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Oro dads oppose bill granting ‘Solar Para sa Bayan Corp.’

Correspondent .

Majority members of the city council has expressed their vehement objection to the passage of House Bill No. 8179, entitled: An Act Granting Solar Para sa Bayan Corporation (SPSB).

The house bill was passed to give SPSB a franchise to construct, install, establish, operate and maintain distribute power technologies and minigrid system throughout the Philippines to improve access to sustainable energy.

The disapproval was passed during Monday regular session at the city council authored by Majority Floor Leader and City Councilor Ian Mark Nacaya.

Nacaya claimed that the bill as it effectively grants monopoly and exempts said company from the rules competition and oversight provided under the EPIRA Law and Renewable Energy Act.

“The bill effectively grants SPSB a monopoly over all aspects of solar-powered mini-grid development in the entire country killing all competition in the renewable energy sector,” he said.

Nacaya cited some alarming features of the said bill like (1) No Electrification Obligations

– In contrast to SPSB assertions and the bill’s explanatory note that stress the electrification needs of those with little to no access to the grid, nowhere does the bill mention unserved or underserved communities, nor is there any measurable requirements for SPSB to actually and concretely provide electricity to any specific areas.

(2) Undue Favor To One Private Company – Rather, the bill grants one private company – SPSB – blanket authority to establish solar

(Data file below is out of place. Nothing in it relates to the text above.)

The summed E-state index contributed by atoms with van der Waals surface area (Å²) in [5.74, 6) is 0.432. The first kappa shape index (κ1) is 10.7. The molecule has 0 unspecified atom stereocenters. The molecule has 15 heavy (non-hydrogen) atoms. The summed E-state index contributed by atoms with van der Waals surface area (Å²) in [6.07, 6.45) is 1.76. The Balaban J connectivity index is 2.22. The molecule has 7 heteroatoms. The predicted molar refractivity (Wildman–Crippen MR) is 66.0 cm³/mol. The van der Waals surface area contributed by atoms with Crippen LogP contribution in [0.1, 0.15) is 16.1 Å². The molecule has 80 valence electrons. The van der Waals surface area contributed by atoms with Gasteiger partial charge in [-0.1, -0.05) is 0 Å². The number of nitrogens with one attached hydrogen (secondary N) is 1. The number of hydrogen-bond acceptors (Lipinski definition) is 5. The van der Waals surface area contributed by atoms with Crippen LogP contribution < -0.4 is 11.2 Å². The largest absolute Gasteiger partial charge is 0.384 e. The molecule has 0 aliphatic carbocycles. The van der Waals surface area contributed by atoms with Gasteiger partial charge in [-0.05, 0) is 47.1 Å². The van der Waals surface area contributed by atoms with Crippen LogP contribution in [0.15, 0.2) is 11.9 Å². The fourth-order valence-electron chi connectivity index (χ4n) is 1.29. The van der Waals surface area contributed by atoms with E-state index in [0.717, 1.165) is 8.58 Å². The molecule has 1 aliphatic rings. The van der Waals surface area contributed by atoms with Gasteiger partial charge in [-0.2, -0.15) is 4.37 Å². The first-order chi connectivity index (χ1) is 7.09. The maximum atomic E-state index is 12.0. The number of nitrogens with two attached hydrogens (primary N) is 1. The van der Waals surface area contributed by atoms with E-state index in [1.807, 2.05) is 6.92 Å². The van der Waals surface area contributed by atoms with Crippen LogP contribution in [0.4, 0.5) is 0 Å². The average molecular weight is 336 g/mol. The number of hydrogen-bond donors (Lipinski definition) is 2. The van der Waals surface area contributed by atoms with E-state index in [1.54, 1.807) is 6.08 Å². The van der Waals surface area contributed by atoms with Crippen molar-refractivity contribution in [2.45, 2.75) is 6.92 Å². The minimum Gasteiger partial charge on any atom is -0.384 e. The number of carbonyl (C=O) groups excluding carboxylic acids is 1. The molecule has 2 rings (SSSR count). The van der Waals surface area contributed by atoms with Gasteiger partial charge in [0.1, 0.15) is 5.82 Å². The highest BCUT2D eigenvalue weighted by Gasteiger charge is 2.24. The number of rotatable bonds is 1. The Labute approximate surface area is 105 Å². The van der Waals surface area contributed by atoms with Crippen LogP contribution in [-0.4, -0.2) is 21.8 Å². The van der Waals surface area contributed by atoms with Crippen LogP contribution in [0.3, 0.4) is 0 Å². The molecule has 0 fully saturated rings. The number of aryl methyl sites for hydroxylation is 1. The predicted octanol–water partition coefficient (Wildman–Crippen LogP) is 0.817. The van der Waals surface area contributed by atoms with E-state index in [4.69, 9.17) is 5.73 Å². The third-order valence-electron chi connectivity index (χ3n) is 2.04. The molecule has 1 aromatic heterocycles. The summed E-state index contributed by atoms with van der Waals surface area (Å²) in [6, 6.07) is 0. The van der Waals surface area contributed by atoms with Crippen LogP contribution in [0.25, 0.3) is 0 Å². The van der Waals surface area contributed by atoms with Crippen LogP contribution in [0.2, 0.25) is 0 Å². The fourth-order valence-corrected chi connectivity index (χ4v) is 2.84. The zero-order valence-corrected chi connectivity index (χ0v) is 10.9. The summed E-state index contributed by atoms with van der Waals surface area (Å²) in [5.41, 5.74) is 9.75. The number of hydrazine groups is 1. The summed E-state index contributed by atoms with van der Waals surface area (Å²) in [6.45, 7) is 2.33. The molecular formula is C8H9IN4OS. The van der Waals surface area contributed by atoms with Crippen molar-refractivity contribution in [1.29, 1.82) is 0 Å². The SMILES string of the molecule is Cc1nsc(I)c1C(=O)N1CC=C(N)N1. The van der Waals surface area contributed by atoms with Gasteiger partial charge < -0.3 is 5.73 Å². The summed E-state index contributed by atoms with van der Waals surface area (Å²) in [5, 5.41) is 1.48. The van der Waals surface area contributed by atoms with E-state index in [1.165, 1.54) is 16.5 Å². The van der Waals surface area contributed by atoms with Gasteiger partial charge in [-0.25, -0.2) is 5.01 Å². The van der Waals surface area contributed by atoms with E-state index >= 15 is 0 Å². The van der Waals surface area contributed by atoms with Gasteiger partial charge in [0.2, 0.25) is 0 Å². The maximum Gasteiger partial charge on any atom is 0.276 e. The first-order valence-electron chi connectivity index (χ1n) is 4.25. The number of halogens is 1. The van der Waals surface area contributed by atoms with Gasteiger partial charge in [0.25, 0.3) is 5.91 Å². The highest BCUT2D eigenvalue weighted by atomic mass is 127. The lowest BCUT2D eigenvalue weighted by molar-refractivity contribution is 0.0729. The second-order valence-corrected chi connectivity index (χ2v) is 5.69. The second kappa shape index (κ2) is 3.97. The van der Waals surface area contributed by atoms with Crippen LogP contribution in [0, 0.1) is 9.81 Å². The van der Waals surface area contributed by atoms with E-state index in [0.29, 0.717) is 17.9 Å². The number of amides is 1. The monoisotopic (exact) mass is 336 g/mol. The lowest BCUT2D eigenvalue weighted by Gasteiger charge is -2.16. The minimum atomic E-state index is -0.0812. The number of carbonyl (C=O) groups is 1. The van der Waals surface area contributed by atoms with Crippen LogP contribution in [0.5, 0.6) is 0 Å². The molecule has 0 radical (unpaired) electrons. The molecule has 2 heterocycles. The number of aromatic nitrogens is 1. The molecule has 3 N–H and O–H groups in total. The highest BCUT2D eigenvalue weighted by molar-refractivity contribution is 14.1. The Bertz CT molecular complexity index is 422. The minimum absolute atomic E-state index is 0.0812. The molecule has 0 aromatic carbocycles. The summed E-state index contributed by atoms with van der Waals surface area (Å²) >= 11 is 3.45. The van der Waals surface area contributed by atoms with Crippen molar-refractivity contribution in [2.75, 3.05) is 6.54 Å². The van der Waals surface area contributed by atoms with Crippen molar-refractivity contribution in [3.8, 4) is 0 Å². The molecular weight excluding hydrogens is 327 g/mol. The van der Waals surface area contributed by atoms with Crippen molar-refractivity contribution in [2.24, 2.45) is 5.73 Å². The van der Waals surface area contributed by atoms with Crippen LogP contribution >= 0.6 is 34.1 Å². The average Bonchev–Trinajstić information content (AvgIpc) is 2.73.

mini-grids throughout the entire country, with virtually no government oversight or consumer protections.

(3) Effectively Kills Competition – With millions of Filipinos still without access to electricity, the need is so great that we should broaden the oppurtunities for all renewable energy developers in order to lower power rates and improve services.

Not add layers to regulation and bureaucracy through the requirement of a franchise that has never been imposed before, that is neighter legally nor practically necessary, and that even if this proposed franchise is purportedly “non-exclusive,”.

“It means in reality that solar energy developers establishing mini grids anywhere in the country would be stopped and required to necessity and which, under the normal and open circumstances would entail a long and complex process.”

(4) No transparency and due process. Contrary to the normal practice, required democratic processes and basic principles of decency and fair play.

“This particular bill was swiftly approved by the House of Committee on Franchise after just one hearing, a hearing that included only SPSB and government agencies but NO other entities from civil society or the private sector.


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